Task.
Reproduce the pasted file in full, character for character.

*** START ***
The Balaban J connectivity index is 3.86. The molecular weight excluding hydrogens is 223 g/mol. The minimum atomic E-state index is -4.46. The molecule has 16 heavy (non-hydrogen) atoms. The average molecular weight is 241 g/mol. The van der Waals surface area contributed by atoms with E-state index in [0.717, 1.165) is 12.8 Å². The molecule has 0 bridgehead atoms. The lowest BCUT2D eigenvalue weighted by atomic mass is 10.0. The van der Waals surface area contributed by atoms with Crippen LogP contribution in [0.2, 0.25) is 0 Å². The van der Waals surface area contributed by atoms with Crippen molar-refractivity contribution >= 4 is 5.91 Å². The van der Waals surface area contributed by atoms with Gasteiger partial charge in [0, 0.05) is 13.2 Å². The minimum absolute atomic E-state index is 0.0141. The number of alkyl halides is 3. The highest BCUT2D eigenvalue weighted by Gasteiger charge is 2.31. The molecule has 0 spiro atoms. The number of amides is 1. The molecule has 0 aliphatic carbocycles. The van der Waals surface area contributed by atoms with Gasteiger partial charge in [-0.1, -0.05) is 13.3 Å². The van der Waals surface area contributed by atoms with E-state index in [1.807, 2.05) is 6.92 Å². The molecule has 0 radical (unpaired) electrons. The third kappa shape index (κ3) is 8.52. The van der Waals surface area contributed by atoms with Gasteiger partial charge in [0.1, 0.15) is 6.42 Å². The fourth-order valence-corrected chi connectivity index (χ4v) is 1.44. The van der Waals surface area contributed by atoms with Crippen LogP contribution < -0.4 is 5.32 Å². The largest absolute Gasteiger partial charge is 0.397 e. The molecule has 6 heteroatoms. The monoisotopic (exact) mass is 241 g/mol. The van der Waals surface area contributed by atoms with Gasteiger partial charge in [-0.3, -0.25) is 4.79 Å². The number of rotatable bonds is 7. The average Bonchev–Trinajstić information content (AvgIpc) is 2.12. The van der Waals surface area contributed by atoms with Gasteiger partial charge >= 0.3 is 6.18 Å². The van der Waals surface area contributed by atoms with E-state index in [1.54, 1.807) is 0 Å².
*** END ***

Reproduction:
The Balaban J connectivity index is 3.86. The molecular weight excluding hydrogens is 223 g/mol. The minimum atomic E-state index is -4.46. The molecule has 16 heavy (non-hydrogen) atoms. The average molecular weight is 241 g/mol. The van der Waals surface area contributed by atoms with E-state index in [0.717, 1.165) is 12.8 Å². The molecule has 0 bridgehead atoms. The lowest BCUT2D eigenvalue weighted by atomic mass is 10.0. The van der Waals surface area contributed by atoms with Crippen LogP contribution in [0.2, 0.25) is 0 Å². The van der Waals surface area contributed by atoms with Crippen molar-refractivity contribution >= 4 is 5.91 Å². The van der Waals surface area contributed by atoms with Gasteiger partial charge in [0, 0.05) is 13.2 Å². The minimum absolute atomic E-state index is 0.0141. The number of alkyl halides is 3. The highest BCUT2D eigenvalue weighted by Gasteiger charge is 2.31. The molecule has 0 spiro atoms. The number of amides is 1. The molecule has 0 aliphatic carbocycles. The van der Waals surface area contributed by atoms with Gasteiger partial charge in [-0.1, -0.05) is 13.3 Å². The van der Waals surface area contributed by atoms with E-state index in [1.807, 2.05) is 6.92 Å². The molecule has 0 radical (unpaired) electrons. The third kappa shape index (κ3) is 8.52. The van der Waals surface area contributed by atoms with Gasteiger partial charge in [0.1, 0.15) is 6.42 Å². The fourth-order valence-corrected chi connectivity index (χ4v) is 1.44. The van der Waals surface area contributed by atoms with Crippen LogP contribution < -0.4 is 5.32 Å². The largest absolute Gasteiger partial charge is 0.397 e. The molecule has 6 heteroatoms. The monoisotopic (exact) mass is 241 g/mol. The van der Waals surface area contributed by atoms with Gasteiger partial charge in [-0.3, -0.25) is 4.79 Å². The number of rotatable bonds is 7. The average Bonchev–Trinajstić information content (AvgIpc) is 2.12. The van der Waals surface area contributed by atoms with Gasteiger partial charge >= 0.3 is 6.18 Å². The van der Waals surface area contributed by atoms with E-state index in [1.54, 1.807) is 0 Å².